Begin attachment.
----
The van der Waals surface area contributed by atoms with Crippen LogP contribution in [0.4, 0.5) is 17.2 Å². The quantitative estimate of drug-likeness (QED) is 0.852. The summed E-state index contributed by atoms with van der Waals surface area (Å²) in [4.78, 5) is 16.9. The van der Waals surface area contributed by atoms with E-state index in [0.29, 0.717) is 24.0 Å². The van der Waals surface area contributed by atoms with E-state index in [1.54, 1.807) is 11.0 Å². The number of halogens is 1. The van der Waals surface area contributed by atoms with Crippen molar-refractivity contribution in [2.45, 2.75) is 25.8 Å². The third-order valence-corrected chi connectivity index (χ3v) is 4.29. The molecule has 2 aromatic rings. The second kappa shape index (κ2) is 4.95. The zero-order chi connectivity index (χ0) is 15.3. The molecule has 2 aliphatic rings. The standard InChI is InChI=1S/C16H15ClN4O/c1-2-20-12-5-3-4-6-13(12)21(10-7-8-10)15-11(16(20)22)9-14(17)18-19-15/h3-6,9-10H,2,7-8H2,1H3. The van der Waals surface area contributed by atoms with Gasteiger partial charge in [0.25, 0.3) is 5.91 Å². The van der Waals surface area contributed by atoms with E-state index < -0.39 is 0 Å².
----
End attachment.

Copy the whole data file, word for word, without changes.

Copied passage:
The van der Waals surface area contributed by atoms with Crippen LogP contribution in [0.4, 0.5) is 17.2 Å². The quantitative estimate of drug-likeness (QED) is 0.852. The summed E-state index contributed by atoms with van der Waals surface area (Å²) in [4.78, 5) is 16.9. The van der Waals surface area contributed by atoms with E-state index in [0.29, 0.717) is 24.0 Å². The van der Waals surface area contributed by atoms with E-state index in [1.54, 1.807) is 11.0 Å². The number of halogens is 1. The van der Waals surface area contributed by atoms with Crippen molar-refractivity contribution in [2.45, 2.75) is 25.8 Å². The third-order valence-corrected chi connectivity index (χ3v) is 4.29. The molecule has 2 aromatic rings. The second kappa shape index (κ2) is 4.95. The zero-order chi connectivity index (χ0) is 15.3. The molecule has 2 aliphatic rings. The standard InChI is InChI=1S/C16H15ClN4O/c1-2-20-12-5-3-4-6-13(12)21(10-7-8-10)15-11(16(20)22)9-14(17)18-19-15/h3-6,9-10H,2,7-8H2,1H3. The van der Waals surface area contributed by atoms with Gasteiger partial charge in [0.25, 0.3) is 5.91 Å². The van der Waals surface area contributed by atoms with E-state index < -0.39 is 0 Å².